Fake and potentially dangerous goods worth nearly €740 million stopped at EU customs in 2018.
New figures released by the European Commission today show that the number of interceptions of fake goods being imported into the EU increased in 2018 due to a large amount of small parcels in express and postal traffic. Detention figures for seized consignments jumped from 57,433 in 2017 to 69,354 in 2018, though the total amount of articles detained decreased compared to previous years. Almost 27 million articles that infringed on intellectual property rights (IPR) were detained in 2018 with a street value of nearly €740 million.
The top categories of detained articles were cigarettes, which accounted for 15% of the overall amount of detained articles. This was followed by toys (14%), packaging material (9%), labels, tags and stickers (9%) and clothing (8%). Products for daily personal use in the home such as body care articles, medicines, toys and electrical household goods accounted for nearly 37% of the total number of detained articles.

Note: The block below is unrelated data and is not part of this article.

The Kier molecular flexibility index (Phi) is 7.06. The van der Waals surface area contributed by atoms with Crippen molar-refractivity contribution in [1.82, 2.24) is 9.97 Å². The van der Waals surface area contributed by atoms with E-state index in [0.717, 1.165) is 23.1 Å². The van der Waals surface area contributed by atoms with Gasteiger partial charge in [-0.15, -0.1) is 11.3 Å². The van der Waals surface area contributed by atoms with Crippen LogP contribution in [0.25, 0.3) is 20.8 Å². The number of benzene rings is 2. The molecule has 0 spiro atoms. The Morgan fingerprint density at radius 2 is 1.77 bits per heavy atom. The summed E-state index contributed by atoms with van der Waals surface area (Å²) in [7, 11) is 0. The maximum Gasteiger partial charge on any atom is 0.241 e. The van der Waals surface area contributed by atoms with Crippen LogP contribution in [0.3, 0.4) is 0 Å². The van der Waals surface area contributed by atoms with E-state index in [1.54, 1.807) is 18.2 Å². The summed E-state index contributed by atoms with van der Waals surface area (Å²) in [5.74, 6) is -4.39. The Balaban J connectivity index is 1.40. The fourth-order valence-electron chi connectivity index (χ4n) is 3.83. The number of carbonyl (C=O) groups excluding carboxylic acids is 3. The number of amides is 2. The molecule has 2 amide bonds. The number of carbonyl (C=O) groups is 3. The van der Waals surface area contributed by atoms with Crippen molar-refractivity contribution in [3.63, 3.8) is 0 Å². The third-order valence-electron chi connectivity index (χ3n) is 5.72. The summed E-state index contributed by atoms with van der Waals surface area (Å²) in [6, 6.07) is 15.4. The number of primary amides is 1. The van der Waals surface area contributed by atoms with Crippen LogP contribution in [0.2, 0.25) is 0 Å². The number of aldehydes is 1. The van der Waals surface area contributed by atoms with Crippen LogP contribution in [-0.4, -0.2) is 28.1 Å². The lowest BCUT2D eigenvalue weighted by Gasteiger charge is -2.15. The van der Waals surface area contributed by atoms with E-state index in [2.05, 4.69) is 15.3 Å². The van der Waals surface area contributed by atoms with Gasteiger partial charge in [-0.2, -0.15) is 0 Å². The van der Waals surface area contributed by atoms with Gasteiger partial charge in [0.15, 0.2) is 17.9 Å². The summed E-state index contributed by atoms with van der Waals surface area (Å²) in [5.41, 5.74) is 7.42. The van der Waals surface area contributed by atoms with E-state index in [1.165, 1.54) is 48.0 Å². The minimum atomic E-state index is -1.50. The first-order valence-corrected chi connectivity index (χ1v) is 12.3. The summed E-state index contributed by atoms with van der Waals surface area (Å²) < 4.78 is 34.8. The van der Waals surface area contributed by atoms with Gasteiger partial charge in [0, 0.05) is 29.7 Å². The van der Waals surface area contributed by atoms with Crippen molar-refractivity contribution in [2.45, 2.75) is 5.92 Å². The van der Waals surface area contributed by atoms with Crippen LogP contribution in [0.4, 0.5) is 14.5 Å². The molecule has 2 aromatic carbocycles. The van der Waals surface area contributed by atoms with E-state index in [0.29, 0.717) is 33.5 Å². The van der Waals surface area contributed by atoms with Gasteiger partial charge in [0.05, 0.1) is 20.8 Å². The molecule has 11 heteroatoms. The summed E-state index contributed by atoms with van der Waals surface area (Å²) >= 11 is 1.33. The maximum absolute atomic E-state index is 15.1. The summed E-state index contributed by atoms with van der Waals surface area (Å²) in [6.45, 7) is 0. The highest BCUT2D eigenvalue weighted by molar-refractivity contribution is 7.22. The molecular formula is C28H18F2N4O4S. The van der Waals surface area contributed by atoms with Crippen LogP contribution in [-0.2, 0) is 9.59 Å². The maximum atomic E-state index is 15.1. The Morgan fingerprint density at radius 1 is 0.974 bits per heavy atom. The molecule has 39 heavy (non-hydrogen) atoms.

China continued to be the main source country for goods infringing intellectual property rights. North Macedonia was the main provenance for counterfeit alcoholic beverages. Turkey was the top source for other beverages, perfumes and cosmetics. EU customs saw a high number of fake watches, mobile phones and accessories, ink cartridges and toners, CDs/DVDs, labels, tags and stickers from Hong Kong, China. The main source for computer equipment was India, Cambodia for cigarettes and Bosnia and Herzegovina for packaging material.
- Publication date
- 19 September 2019
- Directorate-General for Taxation and Customs Union